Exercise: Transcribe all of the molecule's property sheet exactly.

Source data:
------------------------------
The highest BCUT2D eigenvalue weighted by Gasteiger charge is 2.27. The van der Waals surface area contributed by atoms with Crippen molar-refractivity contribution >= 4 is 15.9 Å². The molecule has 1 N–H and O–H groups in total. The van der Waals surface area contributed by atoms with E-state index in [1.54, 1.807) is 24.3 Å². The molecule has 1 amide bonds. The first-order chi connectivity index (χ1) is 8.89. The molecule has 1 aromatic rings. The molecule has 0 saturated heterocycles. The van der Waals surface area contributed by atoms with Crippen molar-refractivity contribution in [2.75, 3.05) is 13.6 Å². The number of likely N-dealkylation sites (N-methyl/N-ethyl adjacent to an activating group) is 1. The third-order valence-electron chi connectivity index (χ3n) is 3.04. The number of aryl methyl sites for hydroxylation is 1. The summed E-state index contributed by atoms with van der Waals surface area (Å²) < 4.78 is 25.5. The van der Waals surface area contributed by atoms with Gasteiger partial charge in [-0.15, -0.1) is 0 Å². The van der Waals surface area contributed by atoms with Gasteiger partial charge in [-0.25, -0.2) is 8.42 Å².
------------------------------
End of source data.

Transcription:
The highest BCUT2D eigenvalue weighted by Gasteiger charge is 2.27. The van der Waals surface area contributed by atoms with Crippen molar-refractivity contribution >= 4 is 15.9 Å². The molecule has 1 N–H and O–H groups in total. The van der Waals surface area contributed by atoms with E-state index in [1.54, 1.807) is 24.3 Å². The molecule has 1 amide bonds. The first-order chi connectivity index (χ1) is 8.89. The molecule has 1 aromatic rings. The molecule has 0 saturated heterocycles. The van der Waals surface area contributed by atoms with Crippen molar-refractivity contribution in [2.75, 3.05) is 13.6 Å². The number of likely N-dealkylation sites (N-methyl/N-ethyl adjacent to an activating group) is 1. The third-order valence-electron chi connectivity index (χ3n) is 3.04. The number of aryl methyl sites for hydroxylation is 1. The summed E-state index contributed by atoms with van der Waals surface area (Å²) < 4.78 is 25.5. The van der Waals surface area contributed by atoms with Gasteiger partial charge in [-0.15, -0.1) is 0 Å². The van der Waals surface area contributed by atoms with Gasteiger partial charge in [-0.25, -0.2) is 8.42 Å².